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To end the evening, Sacha performed a few piano pieces as we sipped on a digestif. It was certainly a night to remember! Looking forward to my next VoulezVousDîner, in Paris or elsewhere.

last bistro standing

It seems that every day another hotspot is opening up in the Marais. New bars and restaurants around every corner. What about those that remain? Does anyone frequent the old haunts?

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Le Bougnat is a restaurant I walked by almost every day, and often I wondered what when on in there (and who ate there), discreetly positioned on rue de Saintonge just steps away from trendy rue de Bretagne. One night my Italian and I decided to find out.

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Much to our surprise the place was bustling, it was Friday night after all. There were young and old, mingling at the bar, filling up both small dining rooms… In their jovial manner, I could tell many of them were regulars.

IMG_1362IMG_1357Seated next to an elderly French couple, we quickly found out they were regulars. They advised us on what to order, all of the dishes being traditionally French. Somehow through the dinner our tables were pushed together and the next 3 hours were spent in conversation. If felt much like being in a small village far away from Paris. How friendly and hospitable everyone was!

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After dinner we had a digestif with our new friends. Learning that this brasserie had been in Paris for many decades and was quite a hotspot (and still is) to those who knew the Marais before the term bobo was even invented. May it remain there for decades to come!

Le Bougnat is located at 28 rue de Saintonge and is open only on Friday and Saturday.

urban escape

I am a great fan of weekend escapes, a tranquil setting in which to unwind and simply lose track of time. Though not always possible or so easy to get away. Luckily, I discovered such a place in the heart of Paris, what I can accurately describe as an urban escape, L’échappée.

Behind this door exists a hidden universe of wellness, for mind, body and soul.

First stop, the spa. Upon entering the hammam, the cold, wintry world outside ceased to exist. The dipping pool invited me in to it’s tepid waters and there I remained for countless time, the Paris sky high above, my thoughts floating far beyond it. Experiencing the full spa treatment, I was next summoned to an adjoining room for le gommage, the ritual of cleansing and exfoliating the skin. I was left feeling lighter and rehydrated. Perfect time to escape into the steam room. The next step is my favorite of all, le massage. I chose the Californian technique for utmost relaxation. In a word, bliss. Where am I again? I left this urban paradise hours later in a state of zen and floated home.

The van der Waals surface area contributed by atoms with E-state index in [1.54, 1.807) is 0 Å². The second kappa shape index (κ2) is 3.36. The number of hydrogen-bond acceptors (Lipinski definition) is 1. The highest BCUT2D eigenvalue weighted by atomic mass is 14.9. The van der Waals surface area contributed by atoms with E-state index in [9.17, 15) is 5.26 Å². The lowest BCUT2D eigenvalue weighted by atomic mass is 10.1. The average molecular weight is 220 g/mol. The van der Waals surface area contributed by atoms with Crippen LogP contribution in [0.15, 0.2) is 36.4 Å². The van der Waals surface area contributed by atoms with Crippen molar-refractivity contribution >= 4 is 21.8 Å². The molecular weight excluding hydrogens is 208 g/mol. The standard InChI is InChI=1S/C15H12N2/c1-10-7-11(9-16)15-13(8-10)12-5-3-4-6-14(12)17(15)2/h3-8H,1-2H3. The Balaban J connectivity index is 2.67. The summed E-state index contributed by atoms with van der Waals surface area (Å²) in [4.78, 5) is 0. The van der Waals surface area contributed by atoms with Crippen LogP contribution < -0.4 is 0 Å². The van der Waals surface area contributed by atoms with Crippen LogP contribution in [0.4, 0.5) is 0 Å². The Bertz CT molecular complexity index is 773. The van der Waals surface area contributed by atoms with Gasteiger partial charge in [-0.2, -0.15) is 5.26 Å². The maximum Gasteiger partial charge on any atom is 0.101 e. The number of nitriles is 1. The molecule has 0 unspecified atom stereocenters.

Above the spa sits the restaurant. Both industrial chic and intimate, feeling very much comme à la maison. I’ve had the occasion of lunching here several times but it is the weekend brunch that most satisfies my palate. A decadent and plentiful spread of sweet and savory. The best Paris brunch I have discovered to date, and as a New York brunch aficionado that says a lot!

I am already looking forward to my next visit to the spa, the restaurant, or perhaps both, should I need a proper escape. Anyone care to join me?

surprise dining

A surprise dinner? Yes, please! I’ll try almost anything once. (Pigs ears in Spain, bone marrow sucked through a straw in China, Yak in Tibet, lardo in Italy…) Obviously I’m a great fan of adventurous eating. When my equally adventurous Italian recently planned a surprise dinner, telling me it was more of a concept, I was intrigued. Would we be dining in the dark, eating with our hands… I could not make sense of it considering we were in Paris, a culinary capital.

My curiosity grew while we wandered Place de la Madeleine. Until we reached the passage.

Le Passage to be exact. Through the door and up the stairs…

Here we discovered a restaurant with a menu unlike any other. Hidden above the famous gastronomic Senderens restaurant is this experience and experiment in taste. There is no menu, thus no decisions to be made. Here is where the culinary adventure begins. Your dinner is based upon the whim of the chef, whatever he decides to test for the main restaurant, with each table trying different dishes, some of which may end up on the menu. Four courses of unique gastro-dining for less than 40€ (add a good bottle of wine bien sûr) et voilà, surprise dinner is served!

lardo di Colonnata

A trip to the marble mountains wouldn’t be complete without a stop to Colonnata, the ancient village which lies in the midst of marble at the feet of the Apuan Alps.

It is not simply this white stone that the village is know for, but another white delicacy called Lardo di Colonnata, pork fat. Having no intention of tasting this particularity, I went in search of gelato.

Needless to say, in this part of Italy, I was limited to savory, not sweet.

As we explored the village beneath the summer sun, we sought shelter at an enoteca. Very innocently the owner asked us if we’d like a little tasting. Of lardo, of course. Well, just once…